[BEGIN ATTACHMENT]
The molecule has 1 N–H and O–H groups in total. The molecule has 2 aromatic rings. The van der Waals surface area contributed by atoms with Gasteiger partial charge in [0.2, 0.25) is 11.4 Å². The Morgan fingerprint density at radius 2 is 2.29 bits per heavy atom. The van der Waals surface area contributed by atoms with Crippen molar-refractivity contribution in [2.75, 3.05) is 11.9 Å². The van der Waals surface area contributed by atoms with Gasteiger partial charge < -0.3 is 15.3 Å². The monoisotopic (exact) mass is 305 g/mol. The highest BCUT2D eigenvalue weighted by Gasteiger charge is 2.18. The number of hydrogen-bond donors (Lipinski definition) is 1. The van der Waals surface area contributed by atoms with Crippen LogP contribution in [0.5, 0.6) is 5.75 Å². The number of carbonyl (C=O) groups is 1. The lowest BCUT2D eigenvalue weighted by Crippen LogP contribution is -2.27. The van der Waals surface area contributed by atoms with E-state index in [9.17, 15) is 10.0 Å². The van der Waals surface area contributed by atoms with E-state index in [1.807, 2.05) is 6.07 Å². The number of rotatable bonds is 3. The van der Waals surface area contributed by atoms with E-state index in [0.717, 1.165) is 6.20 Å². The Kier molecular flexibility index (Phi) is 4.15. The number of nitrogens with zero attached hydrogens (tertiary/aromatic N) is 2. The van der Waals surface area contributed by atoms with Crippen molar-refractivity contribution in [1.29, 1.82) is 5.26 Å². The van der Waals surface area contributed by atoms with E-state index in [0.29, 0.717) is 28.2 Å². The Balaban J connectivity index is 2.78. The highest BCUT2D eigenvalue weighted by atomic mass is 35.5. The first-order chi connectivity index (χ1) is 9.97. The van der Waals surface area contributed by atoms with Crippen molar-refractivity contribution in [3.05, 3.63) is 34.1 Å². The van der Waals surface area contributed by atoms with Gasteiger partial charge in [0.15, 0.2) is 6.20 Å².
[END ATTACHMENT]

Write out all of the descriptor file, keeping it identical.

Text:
The molecule has 1 N–H and O–H groups in total. The molecule has 2 aromatic rings. The van der Waals surface area contributed by atoms with Gasteiger partial charge in [0.2, 0.25) is 11.4 Å². The Morgan fingerprint density at radius 2 is 2.29 bits per heavy atom. The van der Waals surface area contributed by atoms with Crippen molar-refractivity contribution in [2.75, 3.05) is 11.9 Å². The van der Waals surface area contributed by atoms with Gasteiger partial charge < -0.3 is 15.3 Å². The monoisotopic (exact) mass is 305 g/mol. The highest BCUT2D eigenvalue weighted by Gasteiger charge is 2.18. The number of hydrogen-bond donors (Lipinski definition) is 1. The van der Waals surface area contributed by atoms with Crippen LogP contribution in [0.5, 0.6) is 5.75 Å². The number of carbonyl (C=O) groups is 1. The lowest BCUT2D eigenvalue weighted by Crippen LogP contribution is -2.27. The van der Waals surface area contributed by atoms with E-state index in [9.17, 15) is 10.0 Å². The van der Waals surface area contributed by atoms with E-state index in [1.807, 2.05) is 6.07 Å². The number of rotatable bonds is 3. The van der Waals surface area contributed by atoms with E-state index in [0.717, 1.165) is 6.20 Å². The Kier molecular flexibility index (Phi) is 4.15. The number of nitrogens with zero attached hydrogens (tertiary/aromatic N) is 2. The van der Waals surface area contributed by atoms with Crippen molar-refractivity contribution in [1.29, 1.82) is 5.26 Å². The van der Waals surface area contributed by atoms with E-state index in [0.29, 0.717) is 28.2 Å². The Balaban J connectivity index is 2.78. The highest BCUT2D eigenvalue weighted by atomic mass is 35.5. The first-order chi connectivity index (χ1) is 9.97. The van der Waals surface area contributed by atoms with Crippen molar-refractivity contribution in [3.05, 3.63) is 34.1 Å². The van der Waals surface area contributed by atoms with Gasteiger partial charge in [0.15, 0.2) is 6.20 Å².